BATON ROUGE, La. -- Perhaps someone at Florida should have reminded first-year coach Jim McElwain about Les Miles' propensity to gamble against the Gators.
Leonard Fournette ran for 180 yards and two touchdowns, Miles victimized Florida with a fake field goal for the second time in five years, and the No. 6 Tigers beat the No. 8 Gators 35-28 on Saturday night.
Kicker Trent Domingue's 16-yard touchdown run on the fake was LSU's only scoring play of the second half, breaking a 28-28 tie in the fourth quarter.
Miles, who also once kept his offense on the field for five fourth-down conversions in a 2007 triumph over Florida, said his latest unconventional call in this series between these old Southeastern Conference rivals was very much a calculated risk.
"We studied it and kind of felt like it was there," Miles said, adding that during practice this week, his field goal unit "did everything they could do to sell us on running it. We are not going to run it if they are not just great at it. They were great at it all week."
The Tigers' defense held from there -- barely. Florida receiver Antonio Callaway, who had a 72-yard punt return for a score, also had his hands on a long pass to the end zone from Treon Harris in the middle of the fourth quarter, but LSU's Dwyane Thomas punched it out to prevent a tying touchdown.
Harris, starting for the suspended Will Grier, passed for 271 yards and two touchdowns for Florida (6-1, 4-1 SEC), with both scoring passes to tight end Jake McGee. Brandon Harris threw for 202 yards and two scores for LSU (6-0, 4-0).
The fake field goal had to be tough for Florida fans to stomach, even if not for McElwain, who still probably should have known Miles' reputation for such gambles.
Instead, McElwain called Miles' call "a badge of honor."
"They had to fake a field goal to beat us," McElwain said. "They made a hell of a play."
In 2010, LSU completed a fourth-quarter comeback by converting a fake field goal for a first down. Then-kicker Josh Jasper had to scoop the pitch off the ground to complete the play, which allowed the Tigers to win on a late touchdown pass from Jarrett Lee to Terrence Toliver.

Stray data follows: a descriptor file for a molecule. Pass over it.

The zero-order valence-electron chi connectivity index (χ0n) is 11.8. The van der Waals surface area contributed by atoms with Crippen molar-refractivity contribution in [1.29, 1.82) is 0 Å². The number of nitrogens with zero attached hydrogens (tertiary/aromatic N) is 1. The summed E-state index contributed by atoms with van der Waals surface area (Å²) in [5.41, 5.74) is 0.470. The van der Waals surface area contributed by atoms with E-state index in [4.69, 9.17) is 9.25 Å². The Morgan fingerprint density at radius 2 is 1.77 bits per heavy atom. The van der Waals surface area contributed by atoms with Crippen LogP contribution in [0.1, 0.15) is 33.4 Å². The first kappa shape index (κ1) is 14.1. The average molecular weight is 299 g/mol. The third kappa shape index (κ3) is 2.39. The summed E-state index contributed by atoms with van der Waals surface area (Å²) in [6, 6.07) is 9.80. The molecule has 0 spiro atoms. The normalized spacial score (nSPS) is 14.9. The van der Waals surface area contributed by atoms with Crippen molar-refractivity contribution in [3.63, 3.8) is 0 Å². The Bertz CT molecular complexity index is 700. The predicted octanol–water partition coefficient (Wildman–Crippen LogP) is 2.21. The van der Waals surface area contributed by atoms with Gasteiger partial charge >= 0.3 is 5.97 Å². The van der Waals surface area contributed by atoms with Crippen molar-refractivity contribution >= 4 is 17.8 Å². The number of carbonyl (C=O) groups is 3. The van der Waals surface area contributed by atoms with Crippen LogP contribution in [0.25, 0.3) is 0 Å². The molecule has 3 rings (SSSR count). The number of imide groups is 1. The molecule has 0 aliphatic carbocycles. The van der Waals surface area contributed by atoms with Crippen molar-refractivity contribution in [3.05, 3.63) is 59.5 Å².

"You know they call him the Mad Hatter for a reason," Domingue said. "He has confidence in everybody and everything that we practice."
Domingue bobbled the lateral pitch as he ran at full speed, but was able to gather it in as he sprinted around the left end.
"I was pretty nervous. I guess my hands were shaking," said Domingue, a former walk-on who is 7 for 7 on field goals this season. "My whole body was shaking. I kind of did black out a little bit in the middle of it. It happened, so I guess I'll just realize it tomorrow when I wake up."
Fournette finished with 195 yards from scrimmage, including 15 yards on a screen pass. His rushing total was the highest by any player this season against Florida, eclipsing the 136 yards gained by Tennessee's Josh Dobbs. The Gators entered the game allowing only 99.2 yards rushing per game.
Fournette called the Florida defense "tremendous," and the most physical he'd faced, but also said the Gators delivered what felt like cheap shots, such as poking him in the eye, as tacklers piled on him.
LSU also proved it could hit on explosive plays through the air against a strong SEC defense.
Brandon Harris hit Malachi Dupre, who was covered by Vernon Hargreaves III, for a 52-yard gain on a flea-flicker that began with Fournette taking a pitch from Harris and lateraling it back. That play set up Fournette's second touchdown on a 6-yard run.
In the final half-minute of the first half, Brandon Harris escaped Florida defensive end Jordan Sherit's grasp and launched a deep pass to Dupre, who made the catch in front of Marcus Maye and scampered a final few yards for a 50-yard TD that made it 28-14 at halftime. That was Dupre's second touchdown catch of the game.
"I got outside the pocket, and Malachi knows, just keep running," Brandon Harris said. "Wherever he's at on the field, I'll be able to reach him."
Sophomore Treon Harris had a tough task in his eighth career start. Tiger Stadium was packed with more than 102,000 fans amped up for the showdown of unbeaten teams. LSU routinely got into the backfield, registering five sacks, three by Lewis Neal.
"The key for tonight was preparation and knowing what Treon was going to do before he did it and baiting him (into scrambling) sometimes as well," Neal said.
Still, Florida wasn't out of it until Treon Harris' long desperation throw fell incomplete as time ran out.
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